This is a theatrical experience quite like no other. We are ushered into the large studio theatre where we are required to divest ourselves of our belongings (bags, coats, drinks, etc) and plant ourselves in one of around thirty seats surrounding a long strip of rippled sand. We are then instructed to don the earphones and 3D goggles which, ergonomically designed, sit very comfortably on your head. We are informed that we are members of a Queensland jury, summoned to cast judgement on the case of a disappearance of a young girl, assumed to have drowned some twenty-odd years ago.
The live performance takes the form of a police interrogation in which coral scientist Meera (Tessa Parr) answers questions relating to her secret friendship with the troubled teenager, as well as filmed 3D performances where we find ourselves in Meera’s bedroom, alongside her other two best friends, as well as deep below the sea amid the coral reef, where Meera and her frogman father search for the missing body.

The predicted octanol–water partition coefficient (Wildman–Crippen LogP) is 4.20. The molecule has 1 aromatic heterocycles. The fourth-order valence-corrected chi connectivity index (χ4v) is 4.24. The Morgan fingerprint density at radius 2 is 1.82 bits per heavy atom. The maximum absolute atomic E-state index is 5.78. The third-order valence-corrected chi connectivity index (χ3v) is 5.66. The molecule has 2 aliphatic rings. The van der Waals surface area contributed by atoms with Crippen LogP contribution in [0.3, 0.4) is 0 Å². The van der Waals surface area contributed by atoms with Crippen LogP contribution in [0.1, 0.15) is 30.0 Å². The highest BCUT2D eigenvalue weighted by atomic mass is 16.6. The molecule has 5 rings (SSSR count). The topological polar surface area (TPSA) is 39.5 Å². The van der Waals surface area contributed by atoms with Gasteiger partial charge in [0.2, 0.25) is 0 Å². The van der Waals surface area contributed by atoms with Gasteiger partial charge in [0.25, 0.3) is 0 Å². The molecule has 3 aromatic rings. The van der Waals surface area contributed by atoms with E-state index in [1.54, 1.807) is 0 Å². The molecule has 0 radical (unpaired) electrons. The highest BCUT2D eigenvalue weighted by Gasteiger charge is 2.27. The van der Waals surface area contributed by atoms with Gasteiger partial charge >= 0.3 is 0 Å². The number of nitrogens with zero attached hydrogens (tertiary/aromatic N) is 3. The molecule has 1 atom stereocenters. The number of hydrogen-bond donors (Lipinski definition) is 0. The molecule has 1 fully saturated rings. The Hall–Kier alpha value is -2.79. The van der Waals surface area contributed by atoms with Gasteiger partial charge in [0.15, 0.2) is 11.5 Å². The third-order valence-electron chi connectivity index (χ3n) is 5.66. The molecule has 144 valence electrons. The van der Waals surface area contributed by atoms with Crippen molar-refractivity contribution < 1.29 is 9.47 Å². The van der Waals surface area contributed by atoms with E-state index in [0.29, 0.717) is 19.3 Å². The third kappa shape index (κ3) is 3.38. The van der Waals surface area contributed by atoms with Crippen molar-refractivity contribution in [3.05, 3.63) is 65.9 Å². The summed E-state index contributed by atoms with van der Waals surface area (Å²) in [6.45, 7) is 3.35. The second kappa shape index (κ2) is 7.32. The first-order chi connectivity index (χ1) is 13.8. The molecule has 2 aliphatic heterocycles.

Those six-minute intervals during which we are immersed in the virtual world of the young Meera are by far the most impressive. You can swivel in your chair and follow the Australian child actors as they move around the colourful room. And yes, you really do feel as if you are there with them and that they might address you at any minute. The underwater visuals are less clear: I feel suffused and claustrophobic, the reasons I have avoided real diving in the first place. In this sense, at least, it feels realistic. At other times we remove our goggles to watch Meera squirm uncomfortably as she recalls her clandestine association with her tearaway friend . Tessa Parr’s performance is intense and believable. We like her, we believe her, we feel for her. And her testimony feels both like an anguished admission of guilt and a cry of innocence. The culminating event, such as she describes it, feels like an unresolved trauma, an unfinished narrative. It is up to us to answer the unanswered.
The plot references the destruction of the Great Barrier Reef and takes on elements of coming-of-age drama and the supernatural, and if the story doesn’t quite hang together that doesn’t matter so much because our attention is primarily preoccupied with the sensual world being created around us. We leave the studio slightly stunned and pretty much in silence. With Frogman we take a leap into new performance territory. Is this, I can almost hear them thinking, the future of theatre?
After playing at the Warwick Arts Centre, The Frogman plays at Norwich Arts Centre 23 – 28 October 2017. Click here for more details.